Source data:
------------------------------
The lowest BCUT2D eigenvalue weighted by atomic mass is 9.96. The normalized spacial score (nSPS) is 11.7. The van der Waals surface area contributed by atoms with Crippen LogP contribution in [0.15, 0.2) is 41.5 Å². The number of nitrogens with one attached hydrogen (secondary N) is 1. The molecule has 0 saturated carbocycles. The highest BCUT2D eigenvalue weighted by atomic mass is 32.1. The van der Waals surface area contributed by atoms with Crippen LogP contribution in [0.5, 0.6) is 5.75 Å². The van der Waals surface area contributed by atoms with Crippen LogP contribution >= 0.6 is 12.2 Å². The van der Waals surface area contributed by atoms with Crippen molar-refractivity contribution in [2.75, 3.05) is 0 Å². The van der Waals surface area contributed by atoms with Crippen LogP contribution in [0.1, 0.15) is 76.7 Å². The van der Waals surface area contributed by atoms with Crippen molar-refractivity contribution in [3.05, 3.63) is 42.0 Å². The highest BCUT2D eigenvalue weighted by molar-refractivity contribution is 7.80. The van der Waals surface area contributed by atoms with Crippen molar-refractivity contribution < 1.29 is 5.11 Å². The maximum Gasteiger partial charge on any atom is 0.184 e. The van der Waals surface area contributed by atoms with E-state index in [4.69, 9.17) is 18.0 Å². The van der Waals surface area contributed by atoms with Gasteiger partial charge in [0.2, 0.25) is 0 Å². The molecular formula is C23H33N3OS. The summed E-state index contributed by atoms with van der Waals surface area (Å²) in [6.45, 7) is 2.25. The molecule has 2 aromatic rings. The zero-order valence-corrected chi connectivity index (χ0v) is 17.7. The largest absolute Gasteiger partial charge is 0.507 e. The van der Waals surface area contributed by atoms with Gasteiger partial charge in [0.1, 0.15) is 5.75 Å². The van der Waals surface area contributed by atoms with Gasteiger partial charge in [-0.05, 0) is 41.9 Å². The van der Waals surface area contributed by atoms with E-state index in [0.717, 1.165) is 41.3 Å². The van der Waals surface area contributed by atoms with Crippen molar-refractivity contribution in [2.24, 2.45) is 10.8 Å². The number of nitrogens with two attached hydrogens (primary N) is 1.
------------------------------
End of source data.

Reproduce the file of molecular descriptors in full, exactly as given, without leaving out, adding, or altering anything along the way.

The lowest BCUT2D eigenvalue weighted by atomic mass is 9.96. The normalized spacial score (nSPS) is 11.7. The van der Waals surface area contributed by atoms with Crippen LogP contribution in [0.15, 0.2) is 41.5 Å². The number of nitrogens with one attached hydrogen (secondary N) is 1. The molecule has 0 saturated carbocycles. The highest BCUT2D eigenvalue weighted by atomic mass is 32.1. The van der Waals surface area contributed by atoms with Crippen LogP contribution in [0.5, 0.6) is 5.75 Å². The van der Waals surface area contributed by atoms with Crippen LogP contribution >= 0.6 is 12.2 Å². The van der Waals surface area contributed by atoms with Crippen molar-refractivity contribution in [2.75, 3.05) is 0 Å². The van der Waals surface area contributed by atoms with Crippen LogP contribution in [0.1, 0.15) is 76.7 Å². The van der Waals surface area contributed by atoms with Crippen molar-refractivity contribution in [3.05, 3.63) is 42.0 Å². The highest BCUT2D eigenvalue weighted by molar-refractivity contribution is 7.80. The van der Waals surface area contributed by atoms with Crippen molar-refractivity contribution < 1.29 is 5.11 Å². The maximum Gasteiger partial charge on any atom is 0.184 e. The van der Waals surface area contributed by atoms with E-state index in [4.69, 9.17) is 18.0 Å². The van der Waals surface area contributed by atoms with Gasteiger partial charge in [0.2, 0.25) is 0 Å². The molecular formula is C23H33N3OS. The summed E-state index contributed by atoms with van der Waals surface area (Å²) in [6.45, 7) is 2.25. The molecule has 2 aromatic rings. The zero-order valence-corrected chi connectivity index (χ0v) is 17.7. The largest absolute Gasteiger partial charge is 0.507 e. The van der Waals surface area contributed by atoms with Gasteiger partial charge in [0.1, 0.15) is 5.75 Å². The van der Waals surface area contributed by atoms with Gasteiger partial charge in [-0.05, 0) is 41.9 Å². The van der Waals surface area contributed by atoms with E-state index in [0.717, 1.165) is 41.3 Å². The van der Waals surface area contributed by atoms with Crippen molar-refractivity contribution in [2.24, 2.45) is 10.8 Å². The number of nitrogens with two attached hydrogens (primary N) is 1.